Roslyn Grows To Category 4 Hurricane

Roslyn Grows To Category 4 Hurricane

Hurricane Roslyn strengthened to Category 4 strength on Saturday as it headed for Mexico’s Pacific coast, where its vortex will almost certainly make landfall north of the tourist resort of Puerto Vallarta.

The storm had maximum sustained winds of 130 miles per hour (215 kilometers per hour) on Saturday afternoon, the US National Hurricane Center (NHC) reported.

Its eye was about 180 kilometers (115 miles) south-southwest of Cabo Corrientes, a point of land jutting into the Pacific south of Puerto Vallarta, and it was moving north-northwest at 15 km/h (9 mph). ).

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According to the weather forecast, Roslyn will begin moving north first and then northeast, allowing it to approach the area of ​​Cabo Corrientes and Puerto Vallarta on Saturday night before making landfall in the state of Nayarit on Sunday morning. the morning.

Three weeks ago, on October 3, the center of Hurricane Orlene made landfall in much the same region, about 75 kilometers (45 miles) southeast of Mazatlán.

Hurricane-force winds from the meteor extended out to a radius of 45 kilometers (30 miles) from its vortex, while tropical-force winds reached 130 kilometers (80 miles) away, the NHC added.

Mexican authorities issued a hurricane warning for a stretch of coastline from Playa Perula, south of Cabo Corrientes, to El Roblito in the north, and for the Islas Marías.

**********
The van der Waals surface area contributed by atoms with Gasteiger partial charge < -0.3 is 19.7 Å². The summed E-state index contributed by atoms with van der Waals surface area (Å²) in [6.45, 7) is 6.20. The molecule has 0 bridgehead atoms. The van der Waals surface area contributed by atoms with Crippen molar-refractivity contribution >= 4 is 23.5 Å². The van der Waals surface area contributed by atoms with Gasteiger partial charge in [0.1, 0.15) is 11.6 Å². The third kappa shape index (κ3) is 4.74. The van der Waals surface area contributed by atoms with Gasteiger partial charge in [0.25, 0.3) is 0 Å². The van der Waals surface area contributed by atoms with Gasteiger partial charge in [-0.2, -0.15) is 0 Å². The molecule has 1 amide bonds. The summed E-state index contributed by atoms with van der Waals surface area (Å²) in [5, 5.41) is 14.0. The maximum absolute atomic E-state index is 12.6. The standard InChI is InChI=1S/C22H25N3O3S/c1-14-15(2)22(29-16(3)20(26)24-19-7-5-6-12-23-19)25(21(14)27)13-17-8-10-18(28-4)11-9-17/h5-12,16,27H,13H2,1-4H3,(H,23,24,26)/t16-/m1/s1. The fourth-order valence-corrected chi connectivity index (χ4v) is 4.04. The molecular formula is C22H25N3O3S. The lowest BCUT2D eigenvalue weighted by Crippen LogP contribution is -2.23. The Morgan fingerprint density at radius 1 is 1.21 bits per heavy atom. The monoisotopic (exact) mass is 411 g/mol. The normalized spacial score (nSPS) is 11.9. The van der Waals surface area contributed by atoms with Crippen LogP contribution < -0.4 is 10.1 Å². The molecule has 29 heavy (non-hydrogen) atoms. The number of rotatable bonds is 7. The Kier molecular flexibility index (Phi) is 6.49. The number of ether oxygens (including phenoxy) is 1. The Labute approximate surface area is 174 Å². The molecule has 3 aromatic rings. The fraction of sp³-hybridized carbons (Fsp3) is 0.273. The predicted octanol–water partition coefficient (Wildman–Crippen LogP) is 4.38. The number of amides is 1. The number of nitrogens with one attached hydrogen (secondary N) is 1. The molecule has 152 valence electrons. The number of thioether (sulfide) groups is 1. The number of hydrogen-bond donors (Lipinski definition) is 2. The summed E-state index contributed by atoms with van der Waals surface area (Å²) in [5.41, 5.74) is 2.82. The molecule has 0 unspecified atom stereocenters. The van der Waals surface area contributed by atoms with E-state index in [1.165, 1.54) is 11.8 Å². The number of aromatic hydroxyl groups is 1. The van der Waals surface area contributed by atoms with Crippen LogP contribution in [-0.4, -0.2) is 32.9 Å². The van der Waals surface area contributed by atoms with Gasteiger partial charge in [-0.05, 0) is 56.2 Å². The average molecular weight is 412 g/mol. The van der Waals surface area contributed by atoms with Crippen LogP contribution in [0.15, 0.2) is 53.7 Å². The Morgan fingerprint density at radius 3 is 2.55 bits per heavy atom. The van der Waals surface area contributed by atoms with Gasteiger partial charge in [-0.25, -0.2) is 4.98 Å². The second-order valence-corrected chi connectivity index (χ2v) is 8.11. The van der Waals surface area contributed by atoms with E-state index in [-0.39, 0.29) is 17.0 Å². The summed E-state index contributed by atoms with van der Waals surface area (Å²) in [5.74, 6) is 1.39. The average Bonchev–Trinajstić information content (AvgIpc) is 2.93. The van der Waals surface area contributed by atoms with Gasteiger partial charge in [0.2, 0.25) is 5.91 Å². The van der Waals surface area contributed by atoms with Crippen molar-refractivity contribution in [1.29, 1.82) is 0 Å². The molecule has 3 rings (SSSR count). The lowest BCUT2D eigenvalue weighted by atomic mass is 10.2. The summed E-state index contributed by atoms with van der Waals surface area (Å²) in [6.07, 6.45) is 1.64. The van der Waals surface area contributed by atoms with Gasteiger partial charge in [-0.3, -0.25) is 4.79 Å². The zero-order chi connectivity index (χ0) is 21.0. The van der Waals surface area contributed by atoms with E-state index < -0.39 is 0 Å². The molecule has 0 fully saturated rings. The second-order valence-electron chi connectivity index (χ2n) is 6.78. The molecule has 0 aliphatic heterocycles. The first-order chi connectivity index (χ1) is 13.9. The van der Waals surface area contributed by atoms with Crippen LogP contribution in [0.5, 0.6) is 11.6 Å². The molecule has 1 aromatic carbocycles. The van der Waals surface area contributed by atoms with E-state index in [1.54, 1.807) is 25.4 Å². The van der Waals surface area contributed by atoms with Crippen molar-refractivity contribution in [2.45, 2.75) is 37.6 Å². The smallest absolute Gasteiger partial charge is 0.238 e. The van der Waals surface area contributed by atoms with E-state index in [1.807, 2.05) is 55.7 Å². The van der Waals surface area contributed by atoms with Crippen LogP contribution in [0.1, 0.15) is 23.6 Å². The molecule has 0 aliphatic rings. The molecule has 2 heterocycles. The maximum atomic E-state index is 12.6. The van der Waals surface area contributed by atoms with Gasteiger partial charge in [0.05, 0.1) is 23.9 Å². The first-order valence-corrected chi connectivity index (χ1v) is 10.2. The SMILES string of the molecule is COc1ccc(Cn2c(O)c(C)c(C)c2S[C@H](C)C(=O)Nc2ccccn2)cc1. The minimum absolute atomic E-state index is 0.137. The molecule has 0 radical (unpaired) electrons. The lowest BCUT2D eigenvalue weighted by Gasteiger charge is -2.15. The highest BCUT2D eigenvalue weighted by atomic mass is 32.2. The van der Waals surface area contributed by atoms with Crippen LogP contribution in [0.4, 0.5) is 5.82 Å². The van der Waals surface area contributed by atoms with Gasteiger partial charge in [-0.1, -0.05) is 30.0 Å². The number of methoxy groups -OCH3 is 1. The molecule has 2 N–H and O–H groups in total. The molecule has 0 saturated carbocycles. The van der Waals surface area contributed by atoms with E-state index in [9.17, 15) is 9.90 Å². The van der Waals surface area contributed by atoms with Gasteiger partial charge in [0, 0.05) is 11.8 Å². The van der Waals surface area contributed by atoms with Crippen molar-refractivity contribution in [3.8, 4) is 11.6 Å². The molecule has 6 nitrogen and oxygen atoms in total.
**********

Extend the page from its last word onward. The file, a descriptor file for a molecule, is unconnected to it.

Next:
Seemingly oblivious to the danger just hours away, tourists ate breakfast at beachside restaurants around Puerto Vallarta and smaller resorts further north on the Nayarit coast, where Roslyn is expected to arrive.

“We are very well, everything normal, very calm,” said Jaime Cantón, a receptionist at the Casa María hotel in Puerto Vallarta. He added that in case the wind blows, the hotel will pack up outdoor furniture “so nothing would blow away.”

While the skies began to cloud over, the waves remained normal and few seemed to be rushing to take precautions. bathers still entered the sea in Puerto Vallarta

“Here it is full of tourists,” said Patricia Morales, receptionist at the Punta Guayabitas hotel in the quiet coastal town of the same name. When asked what precautions were being taken, Morales replied that the authorities “have not told us anything.”

The Nayarit state government said the eye of the hurricane is expected to make landfall on Sunday around the fishing town of San Blas, about 90 miles (150 kilometers) north of Puerto Vallarta.

The director of civil protection of the state, Pedro Núñez, said that “right now tours of the municipalities are being carried out to be able to alert citizens so that they can somehow protect their assets, so that they can be protected in safe areas.”

In the neighboring state of Jalisco, Governor Enrique Alfaro wrote that 270 people had been evicted from a town near the hurricane’s expected path and that five emergency shelters had been set up in Puerto Vallarta.

Alfaro tweeted that any school activity in the region will be canceled on Saturday and urged the population to avoid tourist activities on beaches and in mountainous areas during the weekend.

Mexico’s National Water Commission reported that the rains dumped by Roslyn could cause landslides and flooding and the NHC warned of possible dangerous storm surges on the coast, as well as 10 to 15 centimeters (4 to 6 inches) of rain.

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